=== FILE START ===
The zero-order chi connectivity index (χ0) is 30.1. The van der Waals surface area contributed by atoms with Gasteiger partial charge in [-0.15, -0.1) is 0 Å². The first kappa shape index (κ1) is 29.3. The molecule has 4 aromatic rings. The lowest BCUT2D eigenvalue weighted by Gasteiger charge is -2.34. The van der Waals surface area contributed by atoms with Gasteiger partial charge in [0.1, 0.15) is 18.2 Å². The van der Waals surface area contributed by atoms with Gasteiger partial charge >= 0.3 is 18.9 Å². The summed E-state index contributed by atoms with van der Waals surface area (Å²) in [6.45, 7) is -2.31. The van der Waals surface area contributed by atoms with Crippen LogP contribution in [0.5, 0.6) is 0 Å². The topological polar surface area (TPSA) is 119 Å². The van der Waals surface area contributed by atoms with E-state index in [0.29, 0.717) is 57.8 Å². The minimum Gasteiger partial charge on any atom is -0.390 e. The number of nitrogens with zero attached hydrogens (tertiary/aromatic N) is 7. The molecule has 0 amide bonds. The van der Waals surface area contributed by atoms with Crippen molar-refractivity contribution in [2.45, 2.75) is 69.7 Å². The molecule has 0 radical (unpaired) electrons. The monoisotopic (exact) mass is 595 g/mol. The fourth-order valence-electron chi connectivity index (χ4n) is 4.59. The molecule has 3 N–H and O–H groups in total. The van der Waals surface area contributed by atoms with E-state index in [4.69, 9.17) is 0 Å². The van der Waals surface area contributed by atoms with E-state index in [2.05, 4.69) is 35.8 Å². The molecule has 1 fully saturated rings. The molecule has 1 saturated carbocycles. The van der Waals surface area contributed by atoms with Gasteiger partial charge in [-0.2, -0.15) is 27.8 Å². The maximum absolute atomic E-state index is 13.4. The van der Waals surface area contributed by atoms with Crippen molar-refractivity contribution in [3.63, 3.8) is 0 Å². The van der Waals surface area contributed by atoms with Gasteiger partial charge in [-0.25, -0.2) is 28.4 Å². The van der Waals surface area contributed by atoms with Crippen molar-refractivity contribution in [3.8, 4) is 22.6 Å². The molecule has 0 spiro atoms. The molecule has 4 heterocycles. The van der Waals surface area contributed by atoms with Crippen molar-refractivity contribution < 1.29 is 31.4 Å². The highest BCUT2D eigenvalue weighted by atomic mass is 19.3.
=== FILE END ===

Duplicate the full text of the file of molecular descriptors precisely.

The zero-order chi connectivity index (χ0) is 30.1. The van der Waals surface area contributed by atoms with Gasteiger partial charge in [-0.15, -0.1) is 0 Å². The first kappa shape index (κ1) is 29.3. The molecule has 4 aromatic rings. The lowest BCUT2D eigenvalue weighted by Gasteiger charge is -2.34. The van der Waals surface area contributed by atoms with Gasteiger partial charge in [0.1, 0.15) is 18.2 Å². The van der Waals surface area contributed by atoms with Gasteiger partial charge >= 0.3 is 18.9 Å². The summed E-state index contributed by atoms with van der Waals surface area (Å²) in [6.45, 7) is -2.31. The van der Waals surface area contributed by atoms with Crippen LogP contribution in [0.5, 0.6) is 0 Å². The topological polar surface area (TPSA) is 119 Å². The van der Waals surface area contributed by atoms with E-state index in [0.29, 0.717) is 57.8 Å². The minimum Gasteiger partial charge on any atom is -0.390 e. The number of nitrogens with zero attached hydrogens (tertiary/aromatic N) is 7. The molecule has 0 amide bonds. The van der Waals surface area contributed by atoms with Crippen molar-refractivity contribution in [2.45, 2.75) is 69.7 Å². The molecule has 0 radical (unpaired) electrons. The monoisotopic (exact) mass is 595 g/mol. The fourth-order valence-electron chi connectivity index (χ4n) is 4.59. The molecule has 3 N–H and O–H groups in total. The van der Waals surface area contributed by atoms with E-state index in [4.69, 9.17) is 0 Å². The van der Waals surface area contributed by atoms with E-state index in [2.05, 4.69) is 35.8 Å². The molecule has 1 fully saturated rings. The molecule has 1 saturated carbocycles. The van der Waals surface area contributed by atoms with Gasteiger partial charge in [-0.2, -0.15) is 27.8 Å². The maximum absolute atomic E-state index is 13.4. The van der Waals surface area contributed by atoms with Crippen molar-refractivity contribution in [3.63, 3.8) is 0 Å². The van der Waals surface area contributed by atoms with Gasteiger partial charge in [-0.25, -0.2) is 28.4 Å². The van der Waals surface area contributed by atoms with Crippen molar-refractivity contribution in [3.8, 4) is 22.6 Å². The molecule has 0 spiro atoms. The molecule has 4 heterocycles. The van der Waals surface area contributed by atoms with Crippen molar-refractivity contribution < 1.29 is 31.4 Å². The highest BCUT2D eigenvalue weighted by atomic mass is 19.3.